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Students are cook-off champions once again

I'm just returning from another mouthwatering weekend at the Cast Iron Cook-off at The Greenbrier, and I've got to say the state's culinary future looks very bright.

For the second year in a row, a culinary program from one of the state's colleges beat a host of celebrated restaurants and chefs to be named Grand Champion.

Pierpont Community & Technical College in Fairmont was this year's big winner, following the footsteps of Huntington's Mountwest Community & Technical College last year.

Competing in a separate "Throwdown" with other past cook-off Grand Champions, Mountwest came out on top in that highly contested event.

There already are some pretty impressive restaurants and chefs around the state. But if this competition is any indication, there are even bigger and better things coming to a plate near you in the future. Walking around the judge's table, drooling over dish after dish, it was impossible for me to tell a professional chef's entry from a student-created one.

Congratulations to all winners from this year's competition, which celebrates the use of local food and the farmers who produce it:

  • Best Use of Cast Iron: The Bank Food and Drink from Pearisburg, Va., and Panorama at the Peak from Berkeley Springs (tie).
  • Best Teamwork: Diogi's, Fayetteville
  • Whistle While You Work: Panorama at the Peak
  • Best Table Presentation: Diogi's
  • Best Use of Appalachian Produce: Laurel Vista Farm from Somerset, Pa.
  • Best Use of Protein: WVU Next Generation
  • Best Use of Value Added: WVU Erickson Alumni Center
  • Best Single Course: The Greenbrier Golf Classic
  • Best Menu: Pierpont
  • Overall Champion: Pierpont
  • In honor of Sunday's big game, a third facet of this year's cook-off was a "Culinary Super Bowl" pitting a West Virginia team led by Chef Ann Hart (Provence Market, Bridgeport) against teams composed of chefs from Abington, Va., and Asheville, N.C. In that battle, Asheville (a great food town, by the way) came out on top.

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  • And BolognaGate continues...

    "Dear Food Guy, my wife and I were amazed at your article," wrote Danny Anderson of Charleston. "Didn't see anything that resembled a hot bologna sandwich. Here is the real deal...

    "You get your bologna, preferably sliced by the deli at about a little more than a fourth of an inch thick. Then, without frying it, put it in a cooking pot with Heinz ketchup (enough to cover the bologna) and your choice of hot sauce, Texas Pete or Tabasco. It all depends on how hot and spicy you want it as to how much you put on the bologna.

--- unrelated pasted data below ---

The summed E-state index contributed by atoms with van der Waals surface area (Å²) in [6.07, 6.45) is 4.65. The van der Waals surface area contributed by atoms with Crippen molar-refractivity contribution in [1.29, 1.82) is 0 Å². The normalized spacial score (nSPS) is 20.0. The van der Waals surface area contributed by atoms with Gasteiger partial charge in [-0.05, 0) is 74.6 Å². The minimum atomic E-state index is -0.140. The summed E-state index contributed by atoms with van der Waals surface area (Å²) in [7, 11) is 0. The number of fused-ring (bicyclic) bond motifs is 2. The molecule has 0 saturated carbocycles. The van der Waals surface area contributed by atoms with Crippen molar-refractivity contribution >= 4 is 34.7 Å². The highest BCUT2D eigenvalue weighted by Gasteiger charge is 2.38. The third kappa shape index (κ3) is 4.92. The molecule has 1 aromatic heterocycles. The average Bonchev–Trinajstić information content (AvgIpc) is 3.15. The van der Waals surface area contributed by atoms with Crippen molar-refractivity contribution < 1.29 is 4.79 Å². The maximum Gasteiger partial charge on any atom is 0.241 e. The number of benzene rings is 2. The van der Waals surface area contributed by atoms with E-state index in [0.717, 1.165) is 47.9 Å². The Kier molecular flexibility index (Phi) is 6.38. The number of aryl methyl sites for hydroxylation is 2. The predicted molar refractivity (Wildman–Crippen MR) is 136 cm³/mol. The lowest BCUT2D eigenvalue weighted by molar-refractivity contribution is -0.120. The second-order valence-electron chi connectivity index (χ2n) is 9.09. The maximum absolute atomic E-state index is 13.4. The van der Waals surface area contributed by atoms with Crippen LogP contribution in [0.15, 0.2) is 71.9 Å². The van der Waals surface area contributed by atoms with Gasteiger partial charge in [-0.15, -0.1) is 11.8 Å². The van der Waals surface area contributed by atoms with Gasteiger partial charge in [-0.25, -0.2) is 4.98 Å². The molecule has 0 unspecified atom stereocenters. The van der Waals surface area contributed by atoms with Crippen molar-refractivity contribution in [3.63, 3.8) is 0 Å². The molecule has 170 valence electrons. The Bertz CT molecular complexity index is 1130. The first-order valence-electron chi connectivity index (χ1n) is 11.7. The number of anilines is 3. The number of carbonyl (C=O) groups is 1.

"You want to let it cook till it simmers. Get some jumbo round buns, slice some onions and put the bologna on the sandwich. If you want to use BBQ sauce then it would be BBQ Bologna, not Hot Bologna," he said, adding an "LOL" for good measure.

    And along those same lines ...

    "The operative word in any hot bologna recipe is HOT! Fat Bob's Roadhouse has a great hot bologna sandwich," wrote John Messer. And he should know. He works in the service department at the Harley-Davidson shop on the premises on MacCorkle Avenue in Spring Hill.

    "Deep fry a thick (one-fourth to one-half inch) slice of bologna to caramelize the meat, dip in Winger's brand hot sauce and serve on a sandwich bun with cold, not grilled, sliced onion for a little added texture. It'll knock your socks off!" he said.

    "I do remember the hot bologna from Ross' Pool Room (recipe in last week's column) was excellent, as was Boogie's Bar & Grill, Junior's and A&W on the West Side, along with the Smokehouse. All were great...

    "A hot bologna sandwich is a West Virginia specialty. Down South, they just serve a fried bologna sandwich," he said. "No comparison."

    Reader Okey Pickrell agreed with John and several others who sang the praises of Ross' Pool Room.

    "I started eating hot bologna when I was in junior high school in Dunbar in 1949 and have found that the best were at Ross', Jr. Hickinbottom's Pool Hall, The Plaza Lounge and Boogie's. The man who made them was named Haden and he worked in all four places.

    "You would get a slice of bologna about a half-inch thick, fried brown on both sides, dipped in a pan of his special hot sauce and placed on a large sesame seed bun," he said.

    "Today I buy my hot bologna at Mr. G's, located in Cross Lanes near the post office on Big Tyler Mountain Road. I also like a slice of onion on it. I am now 79 and still enjoying my hot bologna."

    Contact writer Steven Keith at or 304-348-1721. You can also follow him on Facebook and Pinterest as "DailyMail FoodGuy," on Twitter as "DMFoodGuy" or read his blog at


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